U.S. confirms nation's first case of omicron Covid variant in California

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  • The United States has confirmed its first case of the new, heavily mutated coronavirus variant called omicron in Northern California.
  • The variant, initially known as B.1.1.529, was first detected in South Africa, the World Health Organization said.
  • Scientists will need a few weeks to determine how vaccines and treatments perform against the new variant.

U.S. health officials have confirmed the country's first case of the new, heavily mutated coronavirus variant called omicron in California, the Centers for Disease Control and Prevention said Wednesday.

White House chief medical advisor Dr. Anthony Fauci said the individual, who was fully vaccinated, had just returned from traveling in South Africa to the San Francisco area on Nov. 22 and tested positive on Nov. 29.

"The individual is self quarantining and all close contacts have been contacted and all close contacts, thus far, have tested negative," he announced at a White House press briefing providing more details of the case. "We feel good that this patient not only had mild symptoms, but actually the symptoms appear to be improving."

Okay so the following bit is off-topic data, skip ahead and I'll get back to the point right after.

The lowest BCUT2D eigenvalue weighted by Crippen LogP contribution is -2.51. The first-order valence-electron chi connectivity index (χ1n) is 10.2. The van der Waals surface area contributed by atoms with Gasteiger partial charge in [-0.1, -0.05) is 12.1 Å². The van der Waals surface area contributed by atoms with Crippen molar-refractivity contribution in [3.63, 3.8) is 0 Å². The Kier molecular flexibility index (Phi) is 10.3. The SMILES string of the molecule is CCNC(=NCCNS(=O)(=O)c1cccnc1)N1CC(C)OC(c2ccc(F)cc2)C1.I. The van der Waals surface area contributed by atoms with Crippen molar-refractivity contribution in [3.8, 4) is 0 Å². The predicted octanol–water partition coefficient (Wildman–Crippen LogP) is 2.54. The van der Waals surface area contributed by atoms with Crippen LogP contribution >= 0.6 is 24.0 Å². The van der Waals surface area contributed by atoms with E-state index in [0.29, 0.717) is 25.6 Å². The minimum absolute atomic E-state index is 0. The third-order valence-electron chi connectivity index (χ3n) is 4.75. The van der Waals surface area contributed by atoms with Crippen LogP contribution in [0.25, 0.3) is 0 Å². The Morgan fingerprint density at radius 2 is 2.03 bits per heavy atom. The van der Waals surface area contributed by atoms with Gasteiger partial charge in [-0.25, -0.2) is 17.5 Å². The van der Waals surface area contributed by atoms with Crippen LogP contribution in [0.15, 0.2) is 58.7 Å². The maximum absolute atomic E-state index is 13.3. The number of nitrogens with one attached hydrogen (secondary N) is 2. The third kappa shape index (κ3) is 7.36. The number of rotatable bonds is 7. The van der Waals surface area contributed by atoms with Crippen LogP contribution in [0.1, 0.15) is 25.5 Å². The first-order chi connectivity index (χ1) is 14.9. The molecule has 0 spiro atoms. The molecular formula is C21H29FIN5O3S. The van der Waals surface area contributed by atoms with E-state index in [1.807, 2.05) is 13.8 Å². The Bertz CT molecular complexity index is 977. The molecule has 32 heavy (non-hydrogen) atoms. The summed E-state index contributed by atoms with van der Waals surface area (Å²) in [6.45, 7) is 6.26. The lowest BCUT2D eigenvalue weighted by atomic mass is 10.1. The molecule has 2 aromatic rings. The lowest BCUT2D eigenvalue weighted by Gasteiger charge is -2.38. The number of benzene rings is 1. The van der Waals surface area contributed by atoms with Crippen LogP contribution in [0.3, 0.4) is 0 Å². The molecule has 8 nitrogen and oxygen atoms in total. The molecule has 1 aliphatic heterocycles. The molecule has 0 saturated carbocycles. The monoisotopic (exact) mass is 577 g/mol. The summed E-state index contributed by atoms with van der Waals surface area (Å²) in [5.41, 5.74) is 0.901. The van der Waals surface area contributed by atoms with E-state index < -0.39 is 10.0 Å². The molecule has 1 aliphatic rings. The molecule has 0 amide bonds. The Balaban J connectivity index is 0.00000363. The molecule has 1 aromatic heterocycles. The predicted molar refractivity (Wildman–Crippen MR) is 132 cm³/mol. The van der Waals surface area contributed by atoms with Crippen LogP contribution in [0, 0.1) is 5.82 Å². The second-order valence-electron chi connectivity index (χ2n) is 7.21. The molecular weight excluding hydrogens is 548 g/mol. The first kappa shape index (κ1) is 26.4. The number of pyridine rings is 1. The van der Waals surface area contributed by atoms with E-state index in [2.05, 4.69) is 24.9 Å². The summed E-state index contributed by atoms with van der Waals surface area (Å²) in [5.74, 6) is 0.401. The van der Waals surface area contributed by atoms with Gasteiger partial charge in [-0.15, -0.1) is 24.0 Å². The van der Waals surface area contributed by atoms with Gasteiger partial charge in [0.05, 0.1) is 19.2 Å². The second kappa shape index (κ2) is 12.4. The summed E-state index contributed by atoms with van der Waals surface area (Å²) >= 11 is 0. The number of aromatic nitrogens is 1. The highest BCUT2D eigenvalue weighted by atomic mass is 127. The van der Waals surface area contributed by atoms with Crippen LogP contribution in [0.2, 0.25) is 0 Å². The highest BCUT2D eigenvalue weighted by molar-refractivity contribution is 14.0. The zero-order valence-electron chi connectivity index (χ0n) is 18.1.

The CDC said genomic sequencing was initially conducted at the University of California, San Francisco and confirmed by the CDC as the omicron variant.

California Gov. Gavin Newsom cautioned residents against panicking. "But we should remain vigilant," he said over Twitter. "That means get vaccinated. Get boosted. Wear a mask indoors." Newsom has scheduled a press briefing at 3 p.m. ET on the variant.

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Since South Africa first reported the variant to the World Health Organization a week ago, it's been found in the Canada, U.K., Israel, Belgium, the Netherlands, Germany, Italy and Hong Kong, among other places. World leaders are on high alert, worried the virus is already widely seeded across the globe.

The World Health Organization said on Wednesday that omicron has been reported in at least 23 countries.

Fauci said over the weekend that the variant would inevitably arrive in the U.S. On Sunday, two cases were identified in Ontario, Canada. The variant, initially known as B.1.1.529, was first detected in South Africa's Gauteng province, where Johannesburg is located.

Moderna CEO Stephane Bancel warned Monday that omicron has already spread across the planet. He pointed to flights that arrived in Amsterdam from South Africa on Friday in which 61 of 624 passengers tested positive for Covid. A total of 14 of them are infected with the omicron strain, Dutch health authorities said.

Portuguese health authorities said Monday that 13 members and staff of a professional soccer team in Lisbon were infected with the variant after one of its players returned from a trip to South Africa.

"We also believe it is already present in most countries," Bancel said. "I believe most countries that have direct flights from South Africa in the last seven to 10 days already have cases in their country that they may not be aware of."